Friday, June 23, 2017

Four-letter Words: S and T

There are literally hundreds of four-letter English words that begin with "s."  The lovely initial sibilant sound is fun to make and pleasing to hear.  Place the tongue at the top of the upper teeth and s-s-s-say the sound!

Skep, skew, skid, sing, silo, shun, shoe, seed, sass.  What a wonderful panoply of words from which to choose.  I choose:

I particularly like this word because my BBBH introduced me to it.  This is a direct quote:

 "Stobs are tough on your feet when you are stealin' watermelons."  Spoken like a true Southern Illinois farm girl.  She was referring, of course, to the stubble in a cornfield.  Makes sense.  Barefoot girl, stobs, heavy melon. possibly an irate farmer.  Yeah, that would be tough.  But if you love watermelon as much as she does, . . .

The dictionary definition is

stob (n.)  a post, a stump, a stake
Regional, south central United States.


Our four-letter word for "t" is:

[W]hatsoever things are true, whatsoever things are honest, whatsoever things are just, whatsoever things are pure, whatsoever things are lovely, whatsoever things are of good report; if there be any virtue, and if there be any praise, think on these things.  --Philippians 4:8 (KJV)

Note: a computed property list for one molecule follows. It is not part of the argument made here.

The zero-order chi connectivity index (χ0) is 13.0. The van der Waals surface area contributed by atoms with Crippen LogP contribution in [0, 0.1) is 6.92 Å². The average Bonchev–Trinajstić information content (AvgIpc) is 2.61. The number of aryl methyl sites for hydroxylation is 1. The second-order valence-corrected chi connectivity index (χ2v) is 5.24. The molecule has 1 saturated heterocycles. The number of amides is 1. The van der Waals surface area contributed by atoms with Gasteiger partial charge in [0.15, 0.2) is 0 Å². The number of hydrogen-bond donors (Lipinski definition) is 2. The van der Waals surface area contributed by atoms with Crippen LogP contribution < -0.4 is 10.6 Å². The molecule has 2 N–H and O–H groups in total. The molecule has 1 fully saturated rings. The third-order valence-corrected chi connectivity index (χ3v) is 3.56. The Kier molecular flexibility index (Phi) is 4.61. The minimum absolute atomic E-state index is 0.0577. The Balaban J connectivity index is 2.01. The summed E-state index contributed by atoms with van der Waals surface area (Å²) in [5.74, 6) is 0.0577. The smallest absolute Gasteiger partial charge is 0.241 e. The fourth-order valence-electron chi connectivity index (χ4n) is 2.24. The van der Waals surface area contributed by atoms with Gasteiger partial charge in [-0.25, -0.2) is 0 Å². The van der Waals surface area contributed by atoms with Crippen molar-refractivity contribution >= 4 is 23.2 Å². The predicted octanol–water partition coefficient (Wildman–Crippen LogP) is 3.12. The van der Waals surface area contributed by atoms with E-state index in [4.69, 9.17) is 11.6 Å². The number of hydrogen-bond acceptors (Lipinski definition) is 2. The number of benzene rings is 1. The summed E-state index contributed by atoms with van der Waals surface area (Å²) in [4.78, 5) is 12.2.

I have a very strong preference for things that are true as opposed to, say, fake news.  I have no problem "making up" stories for this blog, but if you are observant you have noted that I tag such tales with the label "fiction."  I enjoy fiction, I like to read imaginative stories, I enjoy writing such tales, but I want my truth to be true.

A popular "t" word these days, way too long for this current exercise, is "truthiness."  What th' ?  I think the word did not even exist in my younger day, nor was there any need for it.

Please, just stick with what is true.  Or give me a heads up if you spin a tale.



Secondary Roads said...

Never heard of stobs before. I didn't grow up in south central US.

vanilla said...

Chuck, add a new word to your vocabulary. I did.

Grace said...

I've never come across the word 'stob' before but on the day I read this post I also came across the words 'stobie pole' - "A Stobie pole is a power line pole made of two steel joists held apart by a slab of concrete. It was invented by Adelaide Electric Supply Company engineer James Cyril Stobie (1895–1953)." nHow's that for a coincidence?

vanilla said...

Grace, you have added a new term to my lexicon. I looked at the images of Stobie poles on the 'net. They are harder to break than wooden poles, but not indestructible.